Various techniques to reduce air space after pulmonary lobectomy especially for lung cancer have been an important concern in thoracic surgical practice. The aim of this study was to assess the effectiveness of Botulinum toxin A (BTX-A) injection into the diaphragm to reduce air space after right lower pulmonary lobectomy in an animal model.
Twelve male New Zealand rabbits were randomly allocated into two groups. All animals underwent right lower lobectomy. Then, normal saline of 0,1 ml and 10 units of 0,1 ml Botulinum toxin type A were injected into the muscular part of the right hemidiaphragm in control (n = 6) and BTX-A groups (n = 6) respectively. Residual air space and diaphragmatic elevation were evaluated with chest X-ray pre- and postoperatively. Diaphragmatic elevation was measured as a distance in millimetre from the line connecting the 10th ribs to the midpoint of the right hemidiaphragm.
The mean diaphragmatic elevation in BTX-A and control groups were 7.0 ± 2.5 and 1.3 ± 1.2 millimetres respectively. Diaphragmatic elevations were significantly higher in BTX-A group (p = 0.0035).
Intraoperative Botulinum toxin type A injection may reduce postlobectomy spaces effectively via hemidiaphragmatic paralysis in rabbits. Further studies are needed to validate the safe use of Botulinum toxin type A in human beings.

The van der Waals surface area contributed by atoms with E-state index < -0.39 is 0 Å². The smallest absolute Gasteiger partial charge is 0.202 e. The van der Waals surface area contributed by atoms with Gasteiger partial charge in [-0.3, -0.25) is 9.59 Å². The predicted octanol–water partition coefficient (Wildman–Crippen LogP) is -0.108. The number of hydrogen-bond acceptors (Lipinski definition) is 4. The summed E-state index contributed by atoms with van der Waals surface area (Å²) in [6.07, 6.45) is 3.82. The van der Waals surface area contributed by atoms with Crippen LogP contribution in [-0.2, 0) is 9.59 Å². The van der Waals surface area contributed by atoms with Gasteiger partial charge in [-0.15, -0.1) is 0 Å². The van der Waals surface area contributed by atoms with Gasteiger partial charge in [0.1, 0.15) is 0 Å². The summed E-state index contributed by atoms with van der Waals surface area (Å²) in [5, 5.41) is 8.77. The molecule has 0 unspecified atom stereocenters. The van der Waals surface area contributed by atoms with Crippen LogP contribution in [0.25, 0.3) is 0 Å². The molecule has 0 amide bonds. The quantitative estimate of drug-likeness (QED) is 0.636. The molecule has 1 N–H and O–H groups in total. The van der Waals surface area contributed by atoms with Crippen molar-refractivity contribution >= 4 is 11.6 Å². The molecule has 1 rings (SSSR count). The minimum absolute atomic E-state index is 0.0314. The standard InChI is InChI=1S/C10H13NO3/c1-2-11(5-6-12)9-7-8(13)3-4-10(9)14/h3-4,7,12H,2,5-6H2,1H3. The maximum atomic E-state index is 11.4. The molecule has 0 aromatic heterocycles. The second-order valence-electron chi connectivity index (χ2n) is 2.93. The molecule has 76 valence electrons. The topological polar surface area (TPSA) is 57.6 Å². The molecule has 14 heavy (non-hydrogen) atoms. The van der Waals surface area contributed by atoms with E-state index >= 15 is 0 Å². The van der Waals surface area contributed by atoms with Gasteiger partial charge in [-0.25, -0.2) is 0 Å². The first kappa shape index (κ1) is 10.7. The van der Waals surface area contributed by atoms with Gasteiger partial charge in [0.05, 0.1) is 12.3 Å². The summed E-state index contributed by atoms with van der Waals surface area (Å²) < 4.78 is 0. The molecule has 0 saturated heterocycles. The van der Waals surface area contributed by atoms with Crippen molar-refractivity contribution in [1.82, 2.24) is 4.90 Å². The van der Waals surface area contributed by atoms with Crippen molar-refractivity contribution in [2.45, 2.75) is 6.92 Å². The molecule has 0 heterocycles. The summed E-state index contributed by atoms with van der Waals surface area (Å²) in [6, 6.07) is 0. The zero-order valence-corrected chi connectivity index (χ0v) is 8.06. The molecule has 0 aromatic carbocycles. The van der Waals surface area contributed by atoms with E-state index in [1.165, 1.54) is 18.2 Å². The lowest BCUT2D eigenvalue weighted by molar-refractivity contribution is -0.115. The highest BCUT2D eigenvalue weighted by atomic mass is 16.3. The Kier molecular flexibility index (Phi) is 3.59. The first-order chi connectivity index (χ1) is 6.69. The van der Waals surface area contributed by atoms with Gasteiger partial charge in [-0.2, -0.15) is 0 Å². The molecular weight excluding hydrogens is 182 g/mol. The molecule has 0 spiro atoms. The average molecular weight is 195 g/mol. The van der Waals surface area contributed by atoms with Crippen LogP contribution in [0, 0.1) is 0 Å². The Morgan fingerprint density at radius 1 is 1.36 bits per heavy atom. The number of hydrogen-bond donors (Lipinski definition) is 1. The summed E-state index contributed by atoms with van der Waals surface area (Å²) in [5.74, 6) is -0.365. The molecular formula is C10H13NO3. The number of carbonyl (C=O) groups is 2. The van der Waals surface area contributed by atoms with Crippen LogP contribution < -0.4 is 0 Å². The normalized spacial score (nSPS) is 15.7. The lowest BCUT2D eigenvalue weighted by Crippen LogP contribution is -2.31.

Lung resection alone is the most effective therapy for the patients with non-small cell lung carcinoma limited to the lung without distant metastasis. Complete resection is the goal of all operations for lung cancer. Every patient with locoregional lung cancer should be approached as a potential candidate for resection. For patients with adequate lung function, the current standard cancer resections include lobectomy, bronchoplastic lobectomy, bilobectomy and pneumonectomy, based on the extent of disease. The appropriate operation depends on the clinical and surgical stage of the tumor. Lobectomy is the ideal operation for resection of a lung cancer confined to the parenchyma of a single lobe[1,2].
After a lobectomy, the pleural space is drained routinely. Approximately 10% of persistent spaces become complicated with empyema or bronchopleural fistula). Lung lobectomies especially in the presence of fibrotic parenchymal disorders often leave a pleural space, and the remaining lobe or lobes may not be sufficient to fill the ipsilateral hemithorax. Residual air space and prolonged air leak after pulmonary lobectomies can potentially cause serious complications such as bronchopleural fistula and empyema, requiring longer hospital stay and increased health costs. Although it is not universally accepted among thoracic surgeons, reducing postlobectomy space could theoretically be useful in preventing the above-mentioned complications. In this respect, several manoeuvres can be used to attempt to decrease the size of the hemithorax including pleural tents, muscle flaps, pneumoperitoneum and phrenic nerve manipulation [1-4].
Botulinum toxin type A (BTX-A) is an extremely potent neurotoxin that interacts selectively with cholinergic neurons to inhibit the presynaptic release of the neurotransmitter acetylcholine . BTX-A is currently used for cosmetic and therapeutic goals for years, but to our knowledge, has not been reported for the treatment of postlobectomy spaces in literature so far. The aim of our present study was to evaluate whether BTX-A can be effective for hemidiaphragmatic paralysis to prevent postlobectomy space in an animal model.